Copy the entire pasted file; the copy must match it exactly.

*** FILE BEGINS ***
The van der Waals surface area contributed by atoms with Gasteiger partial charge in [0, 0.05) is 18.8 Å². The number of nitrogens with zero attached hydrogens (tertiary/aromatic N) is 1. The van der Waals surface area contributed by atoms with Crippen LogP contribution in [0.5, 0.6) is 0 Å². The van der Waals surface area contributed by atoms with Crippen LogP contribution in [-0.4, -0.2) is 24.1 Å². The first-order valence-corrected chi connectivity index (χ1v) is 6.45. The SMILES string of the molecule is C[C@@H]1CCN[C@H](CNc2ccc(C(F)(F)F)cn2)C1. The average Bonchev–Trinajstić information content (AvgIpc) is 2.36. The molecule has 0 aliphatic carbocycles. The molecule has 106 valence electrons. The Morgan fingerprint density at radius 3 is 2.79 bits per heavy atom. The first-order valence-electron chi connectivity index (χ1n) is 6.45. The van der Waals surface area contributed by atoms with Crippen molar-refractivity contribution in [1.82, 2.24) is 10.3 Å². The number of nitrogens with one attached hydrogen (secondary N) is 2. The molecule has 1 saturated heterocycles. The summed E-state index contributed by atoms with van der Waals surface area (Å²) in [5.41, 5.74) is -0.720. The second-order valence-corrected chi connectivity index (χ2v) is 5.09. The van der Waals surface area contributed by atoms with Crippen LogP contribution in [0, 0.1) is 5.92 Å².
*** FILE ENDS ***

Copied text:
The van der Waals surface area contributed by atoms with Gasteiger partial charge in [0, 0.05) is 18.8 Å². The number of nitrogens with zero attached hydrogens (tertiary/aromatic N) is 1. The van der Waals surface area contributed by atoms with Crippen LogP contribution in [0.5, 0.6) is 0 Å². The van der Waals surface area contributed by atoms with Crippen LogP contribution in [-0.4, -0.2) is 24.1 Å². The first-order valence-corrected chi connectivity index (χ1v) is 6.45. The SMILES string of the molecule is C[C@@H]1CCN[C@H](CNc2ccc(C(F)(F)F)cn2)C1. The average Bonchev–Trinajstić information content (AvgIpc) is 2.36. The molecule has 0 aliphatic carbocycles. The molecule has 106 valence electrons. The Morgan fingerprint density at radius 3 is 2.79 bits per heavy atom. The first-order valence-electron chi connectivity index (χ1n) is 6.45. The van der Waals surface area contributed by atoms with Crippen molar-refractivity contribution in [1.82, 2.24) is 10.3 Å². The number of nitrogens with one attached hydrogen (secondary N) is 2. The molecule has 1 saturated heterocycles. The summed E-state index contributed by atoms with van der Waals surface area (Å²) in [5.41, 5.74) is -0.720. The second-order valence-corrected chi connectivity index (χ2v) is 5.09. The van der Waals surface area contributed by atoms with Crippen LogP contribution in [0, 0.1) is 5.92 Å².